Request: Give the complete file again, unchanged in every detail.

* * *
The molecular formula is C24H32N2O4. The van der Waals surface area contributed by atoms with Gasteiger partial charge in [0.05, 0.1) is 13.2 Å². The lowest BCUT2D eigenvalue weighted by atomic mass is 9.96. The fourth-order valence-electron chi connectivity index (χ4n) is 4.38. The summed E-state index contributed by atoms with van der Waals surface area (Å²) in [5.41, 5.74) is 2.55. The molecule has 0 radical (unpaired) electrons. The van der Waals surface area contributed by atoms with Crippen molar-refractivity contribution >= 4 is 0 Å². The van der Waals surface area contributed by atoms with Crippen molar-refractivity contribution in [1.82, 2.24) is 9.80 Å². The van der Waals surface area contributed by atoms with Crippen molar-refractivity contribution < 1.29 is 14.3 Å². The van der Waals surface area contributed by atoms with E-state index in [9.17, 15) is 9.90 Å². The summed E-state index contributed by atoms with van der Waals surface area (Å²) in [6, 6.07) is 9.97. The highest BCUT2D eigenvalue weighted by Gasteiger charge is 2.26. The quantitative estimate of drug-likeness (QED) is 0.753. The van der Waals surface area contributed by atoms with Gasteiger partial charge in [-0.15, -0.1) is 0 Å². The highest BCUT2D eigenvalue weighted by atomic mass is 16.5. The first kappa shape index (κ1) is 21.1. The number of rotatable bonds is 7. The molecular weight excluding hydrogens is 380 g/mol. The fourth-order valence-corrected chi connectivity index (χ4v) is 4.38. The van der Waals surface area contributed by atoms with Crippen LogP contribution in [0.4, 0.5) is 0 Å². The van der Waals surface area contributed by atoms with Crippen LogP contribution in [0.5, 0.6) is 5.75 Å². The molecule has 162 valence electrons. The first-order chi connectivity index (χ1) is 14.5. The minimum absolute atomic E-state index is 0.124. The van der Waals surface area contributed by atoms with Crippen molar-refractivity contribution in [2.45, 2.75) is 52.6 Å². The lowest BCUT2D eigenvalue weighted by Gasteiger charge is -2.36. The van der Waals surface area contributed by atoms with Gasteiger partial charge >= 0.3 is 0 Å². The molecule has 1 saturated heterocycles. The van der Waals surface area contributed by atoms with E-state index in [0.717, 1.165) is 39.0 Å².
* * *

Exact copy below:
The molecular formula is C24H32N2O4. The van der Waals surface area contributed by atoms with Gasteiger partial charge in [0.05, 0.1) is 13.2 Å². The lowest BCUT2D eigenvalue weighted by atomic mass is 9.96. The fourth-order valence-electron chi connectivity index (χ4n) is 4.38. The summed E-state index contributed by atoms with van der Waals surface area (Å²) in [5.41, 5.74) is 2.55. The molecule has 0 radical (unpaired) electrons. The van der Waals surface area contributed by atoms with Crippen molar-refractivity contribution >= 4 is 0 Å². The van der Waals surface area contributed by atoms with Crippen molar-refractivity contribution in [1.82, 2.24) is 9.80 Å². The van der Waals surface area contributed by atoms with Crippen molar-refractivity contribution < 1.29 is 14.3 Å². The van der Waals surface area contributed by atoms with E-state index in [9.17, 15) is 9.90 Å². The summed E-state index contributed by atoms with van der Waals surface area (Å²) in [6, 6.07) is 9.97. The highest BCUT2D eigenvalue weighted by Gasteiger charge is 2.26. The quantitative estimate of drug-likeness (QED) is 0.753. The van der Waals surface area contributed by atoms with Gasteiger partial charge in [-0.15, -0.1) is 0 Å². The highest BCUT2D eigenvalue weighted by atomic mass is 16.5. The first kappa shape index (κ1) is 21.1. The number of rotatable bonds is 7. The molecular weight excluding hydrogens is 380 g/mol. The fourth-order valence-corrected chi connectivity index (χ4v) is 4.38. The van der Waals surface area contributed by atoms with Crippen LogP contribution in [0.4, 0.5) is 0 Å². The van der Waals surface area contributed by atoms with Crippen LogP contribution in [0.5, 0.6) is 5.75 Å². The molecule has 162 valence electrons. The first-order chi connectivity index (χ1) is 14.5. The minimum absolute atomic E-state index is 0.124. The van der Waals surface area contributed by atoms with Crippen molar-refractivity contribution in [2.45, 2.75) is 52.6 Å². The lowest BCUT2D eigenvalue weighted by Gasteiger charge is -2.36. The van der Waals surface area contributed by atoms with Gasteiger partial charge >= 0.3 is 0 Å². The molecule has 1 saturated heterocycles. The van der Waals surface area contributed by atoms with E-state index in [0.717, 1.165) is 39.0 Å².